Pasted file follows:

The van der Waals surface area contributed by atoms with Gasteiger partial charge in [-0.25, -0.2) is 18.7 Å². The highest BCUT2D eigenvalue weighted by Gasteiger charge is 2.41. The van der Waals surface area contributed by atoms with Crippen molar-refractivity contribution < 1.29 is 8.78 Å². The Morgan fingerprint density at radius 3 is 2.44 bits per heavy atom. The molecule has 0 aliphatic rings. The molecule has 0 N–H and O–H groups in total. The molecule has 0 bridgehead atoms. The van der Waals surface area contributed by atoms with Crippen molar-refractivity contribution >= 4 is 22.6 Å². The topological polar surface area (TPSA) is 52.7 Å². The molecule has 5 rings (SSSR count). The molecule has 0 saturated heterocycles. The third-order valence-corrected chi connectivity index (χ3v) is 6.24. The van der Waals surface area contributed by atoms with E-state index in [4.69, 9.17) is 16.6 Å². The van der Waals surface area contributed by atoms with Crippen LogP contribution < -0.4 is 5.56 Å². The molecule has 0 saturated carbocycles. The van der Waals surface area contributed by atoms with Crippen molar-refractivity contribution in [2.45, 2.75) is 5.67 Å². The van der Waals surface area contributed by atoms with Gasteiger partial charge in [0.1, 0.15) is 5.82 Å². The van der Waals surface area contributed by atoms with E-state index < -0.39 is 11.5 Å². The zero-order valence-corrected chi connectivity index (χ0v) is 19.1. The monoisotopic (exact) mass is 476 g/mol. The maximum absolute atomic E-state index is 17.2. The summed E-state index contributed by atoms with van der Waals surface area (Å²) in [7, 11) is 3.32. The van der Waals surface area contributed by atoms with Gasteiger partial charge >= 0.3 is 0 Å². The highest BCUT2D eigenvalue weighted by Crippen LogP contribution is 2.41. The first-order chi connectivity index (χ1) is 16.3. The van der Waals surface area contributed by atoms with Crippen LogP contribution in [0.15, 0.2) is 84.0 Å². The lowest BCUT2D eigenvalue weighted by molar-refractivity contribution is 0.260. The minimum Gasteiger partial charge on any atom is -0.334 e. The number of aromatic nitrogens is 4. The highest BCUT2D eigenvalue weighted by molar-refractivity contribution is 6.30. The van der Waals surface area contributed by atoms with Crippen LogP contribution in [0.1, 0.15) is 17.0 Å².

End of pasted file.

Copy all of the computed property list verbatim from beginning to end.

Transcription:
The van der Waals surface area contributed by atoms with Gasteiger partial charge in [-0.25, -0.2) is 18.7 Å². The highest BCUT2D eigenvalue weighted by Gasteiger charge is 2.41. The van der Waals surface area contributed by atoms with Crippen molar-refractivity contribution < 1.29 is 8.78 Å². The Morgan fingerprint density at radius 3 is 2.44 bits per heavy atom. The molecule has 0 aliphatic rings. The molecule has 0 N–H and O–H groups in total. The molecule has 0 bridgehead atoms. The van der Waals surface area contributed by atoms with Crippen molar-refractivity contribution >= 4 is 22.6 Å². The topological polar surface area (TPSA) is 52.7 Å². The molecule has 5 rings (SSSR count). The molecule has 0 saturated heterocycles. The third-order valence-corrected chi connectivity index (χ3v) is 6.24. The van der Waals surface area contributed by atoms with E-state index in [4.69, 9.17) is 16.6 Å². The van der Waals surface area contributed by atoms with Crippen LogP contribution < -0.4 is 5.56 Å². The molecule has 0 saturated carbocycles. The van der Waals surface area contributed by atoms with Crippen molar-refractivity contribution in [2.45, 2.75) is 5.67 Å². The van der Waals surface area contributed by atoms with Gasteiger partial charge in [0.1, 0.15) is 5.82 Å². The van der Waals surface area contributed by atoms with E-state index < -0.39 is 11.5 Å². The zero-order valence-corrected chi connectivity index (χ0v) is 19.1. The monoisotopic (exact) mass is 476 g/mol. The maximum absolute atomic E-state index is 17.2. The summed E-state index contributed by atoms with van der Waals surface area (Å²) in [7, 11) is 3.32. The van der Waals surface area contributed by atoms with Gasteiger partial charge >= 0.3 is 0 Å². The highest BCUT2D eigenvalue weighted by Crippen LogP contribution is 2.41. The first-order chi connectivity index (χ1) is 16.3. The van der Waals surface area contributed by atoms with Crippen LogP contribution in [0.15, 0.2) is 84.0 Å². The lowest BCUT2D eigenvalue weighted by molar-refractivity contribution is 0.260. The minimum Gasteiger partial charge on any atom is -0.334 e. The number of aromatic nitrogens is 4. The highest BCUT2D eigenvalue weighted by molar-refractivity contribution is 6.30. The van der Waals surface area contributed by atoms with Crippen LogP contribution in [0.1, 0.15) is 17.0 Å².